Regular expression parsing a binary file?

Posted on

Question :

Regular expression parsing a binary file?

I have a file which mixes binary data and text data. I want to parse it through a regular expression, but I get this error:

TypeError: can't use a string pattern on a bytes-like object

I’m guessing that message means that Python doesn’t want to parse binary files.
I’m opening the file with the "rb" flags.

How can I parse binary files with regular expressions in Python?

EDIT: I’m using Python 3.2.0

Answer #1:

I think you use Python 3 .

1.Opening a file in binary mode is simple but subtle. The only difference
from opening it in text mode is that
the mode parameter contains a ‘b’
character.

……..

4.Here’s one difference, though: a binary stream object has no encoding
attribute. That makes sense, right?
You’re reading (or writing) bytes, not
strings, so there’s no conversion for
Python to do.

http://www.diveintopython3.net/files.html#read

Then, in Python 3, since a binary stream from a file is a stream of bytes, a regex to analyse a stream from a file must be defined with a sequence of bytes, not a sequence of characters.

In Python 2, a string was an array of
bytes whose character encoding was
tracked separately. If you wanted
Python 2 to keep track of the
character encoding, you had to use a
Unicode string (u”) instead. But in
Python 3, a string is always what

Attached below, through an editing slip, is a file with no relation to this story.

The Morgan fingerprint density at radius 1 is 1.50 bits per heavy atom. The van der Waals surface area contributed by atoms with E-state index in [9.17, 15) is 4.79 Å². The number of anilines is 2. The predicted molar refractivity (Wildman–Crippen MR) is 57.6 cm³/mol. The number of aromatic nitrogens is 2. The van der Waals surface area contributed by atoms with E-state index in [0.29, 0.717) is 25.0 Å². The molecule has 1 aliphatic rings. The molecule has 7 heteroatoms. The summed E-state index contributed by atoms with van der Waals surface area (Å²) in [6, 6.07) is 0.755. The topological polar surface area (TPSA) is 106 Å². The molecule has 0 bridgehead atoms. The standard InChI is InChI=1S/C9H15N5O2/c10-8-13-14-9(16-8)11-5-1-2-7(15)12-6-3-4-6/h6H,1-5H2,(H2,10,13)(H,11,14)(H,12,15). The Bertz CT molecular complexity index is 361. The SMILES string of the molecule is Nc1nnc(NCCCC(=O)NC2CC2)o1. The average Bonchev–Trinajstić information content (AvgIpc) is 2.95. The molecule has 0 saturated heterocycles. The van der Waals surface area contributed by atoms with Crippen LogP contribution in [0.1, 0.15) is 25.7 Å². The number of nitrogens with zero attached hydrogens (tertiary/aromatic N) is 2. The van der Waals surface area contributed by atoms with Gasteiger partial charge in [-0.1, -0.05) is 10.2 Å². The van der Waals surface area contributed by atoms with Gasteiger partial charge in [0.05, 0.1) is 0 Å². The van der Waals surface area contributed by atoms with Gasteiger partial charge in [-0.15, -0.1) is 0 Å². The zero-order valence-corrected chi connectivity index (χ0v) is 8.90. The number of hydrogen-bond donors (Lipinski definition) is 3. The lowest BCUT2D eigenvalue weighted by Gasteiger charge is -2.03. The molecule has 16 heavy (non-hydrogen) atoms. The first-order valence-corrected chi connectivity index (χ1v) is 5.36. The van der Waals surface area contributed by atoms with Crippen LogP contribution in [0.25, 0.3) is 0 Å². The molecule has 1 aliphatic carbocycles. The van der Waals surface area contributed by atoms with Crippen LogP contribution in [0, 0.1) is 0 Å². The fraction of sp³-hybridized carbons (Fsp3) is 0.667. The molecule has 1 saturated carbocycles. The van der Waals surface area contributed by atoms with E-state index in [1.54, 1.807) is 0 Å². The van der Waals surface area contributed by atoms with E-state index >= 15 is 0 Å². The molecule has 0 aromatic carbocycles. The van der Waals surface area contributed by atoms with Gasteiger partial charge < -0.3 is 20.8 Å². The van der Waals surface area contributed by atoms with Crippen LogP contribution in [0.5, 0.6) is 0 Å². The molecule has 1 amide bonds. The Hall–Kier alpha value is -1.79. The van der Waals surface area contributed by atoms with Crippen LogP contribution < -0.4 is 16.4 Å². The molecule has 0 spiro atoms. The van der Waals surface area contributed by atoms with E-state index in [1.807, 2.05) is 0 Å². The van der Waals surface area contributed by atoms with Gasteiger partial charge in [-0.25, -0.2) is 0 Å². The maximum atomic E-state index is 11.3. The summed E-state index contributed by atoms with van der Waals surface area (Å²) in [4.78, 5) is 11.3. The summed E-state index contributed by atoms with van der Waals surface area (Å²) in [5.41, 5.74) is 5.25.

Python 2 called a Unicode string —
that is, an array of Unicode
characters (of possibly varying byte
lengths).

http://www.diveintopython3.net/case-study-porting-chardet-to-python-3.html

and

In Python 3, all strings are sequences
of Unicode characters. There is no
such thing as a Python string encoded
in UTF-8, or a Python string encoded
as CP-1252. “Is this string UTF-8?” is
an invalid question. UTF-8 is a way of
encoding characters as a sequence of
bytes. If you want to take a string
and turn it into a sequence of bytes
in a particular character encoding,
Python 3 can help you with that.

http://www.diveintopython3.net/strings.html#boring-stuff

and

4.6. Strings vs. Bytes# Bytes are bytes; characters are an abstraction.
An immutable sequence of Unicode
characters is called a string. An
immutable sequence of
numbers-between-0-and-255 is called a
bytes object.

….

1.To define a bytes object, use the b’ ‘ “byte literal” syntax. Each byte
within the byte literal can be an
ASCII character or an encoded
hexadecimal number from x00 to xff
(0–255).

http://www.diveintopython3.net/strings.html#boring-stuff

So you will define your regex as follows

pat = re.compile(b'[a-f]+d+')

and not as

pat = re.compile('[a-f]+d+')

More explanations here:

15.6.4. Can’t use a string pattern on a bytes-like object

Answered By: eyquem

Answer #2:

In your re.compile you need to use a bytes object, signified by an initial b:

r = re.compile(b"(This)")

This is Python 3 being picky about the difference between strings and bytes.

Answered By: Scott Griffiths

Answer #3:

This is working for me for python 2.6

>>> import re
>>> r = re.compile(".*(ELF).*")
>>> f = open("/bin/ls")
>>> x = f.readline()
>>> r.match(x).groups()
('ELF',)
Answered By: Rumple Stiltskin

Leave a Reply

Your email address will not be published.